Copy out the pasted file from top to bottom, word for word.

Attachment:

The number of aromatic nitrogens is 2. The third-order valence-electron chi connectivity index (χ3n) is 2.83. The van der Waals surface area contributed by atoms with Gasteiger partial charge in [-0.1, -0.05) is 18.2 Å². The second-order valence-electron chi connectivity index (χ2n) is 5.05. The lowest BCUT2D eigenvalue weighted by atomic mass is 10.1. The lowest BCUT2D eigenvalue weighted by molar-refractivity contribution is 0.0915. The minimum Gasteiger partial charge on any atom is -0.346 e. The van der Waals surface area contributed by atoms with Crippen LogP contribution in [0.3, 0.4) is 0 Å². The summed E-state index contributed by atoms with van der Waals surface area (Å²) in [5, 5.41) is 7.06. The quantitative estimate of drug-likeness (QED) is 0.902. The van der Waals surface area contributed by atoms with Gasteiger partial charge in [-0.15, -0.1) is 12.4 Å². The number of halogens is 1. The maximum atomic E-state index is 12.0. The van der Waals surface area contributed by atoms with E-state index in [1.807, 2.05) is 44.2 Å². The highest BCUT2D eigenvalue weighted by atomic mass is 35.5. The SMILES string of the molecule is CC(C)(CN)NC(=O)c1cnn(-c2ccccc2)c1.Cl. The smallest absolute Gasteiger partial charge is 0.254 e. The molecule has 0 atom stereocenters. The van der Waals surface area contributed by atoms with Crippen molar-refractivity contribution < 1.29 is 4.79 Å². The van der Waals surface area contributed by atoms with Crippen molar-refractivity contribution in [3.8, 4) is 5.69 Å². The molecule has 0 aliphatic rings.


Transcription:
The number of aromatic nitrogens is 2. The third-order valence-electron chi connectivity index (χ3n) is 2.83. The van der Waals surface area contributed by atoms with Gasteiger partial charge in [-0.1, -0.05) is 18.2 Å². The second-order valence-electron chi connectivity index (χ2n) is 5.05. The lowest BCUT2D eigenvalue weighted by atomic mass is 10.1. The lowest BCUT2D eigenvalue weighted by molar-refractivity contribution is 0.0915. The minimum Gasteiger partial charge on any atom is -0.346 e. The van der Waals surface area contributed by atoms with Crippen LogP contribution in [0.3, 0.4) is 0 Å². The summed E-state index contributed by atoms with van der Waals surface area (Å²) in [5, 5.41) is 7.06. The quantitative estimate of drug-likeness (QED) is 0.902. The van der Waals surface area contributed by atoms with Gasteiger partial charge in [-0.15, -0.1) is 12.4 Å². The number of halogens is 1. The maximum atomic E-state index is 12.0. The van der Waals surface area contributed by atoms with E-state index in [1.807, 2.05) is 44.2 Å². The highest BCUT2D eigenvalue weighted by atomic mass is 35.5. The SMILES string of the molecule is CC(C)(CN)NC(=O)c1cnn(-c2ccccc2)c1.Cl. The smallest absolute Gasteiger partial charge is 0.254 e. The molecule has 0 atom stereocenters. The van der Waals surface area contributed by atoms with Crippen molar-refractivity contribution < 1.29 is 4.79 Å². The van der Waals surface area contributed by atoms with Crippen molar-refractivity contribution in [3.8, 4) is 5.69 Å². The molecule has 0 aliphatic rings.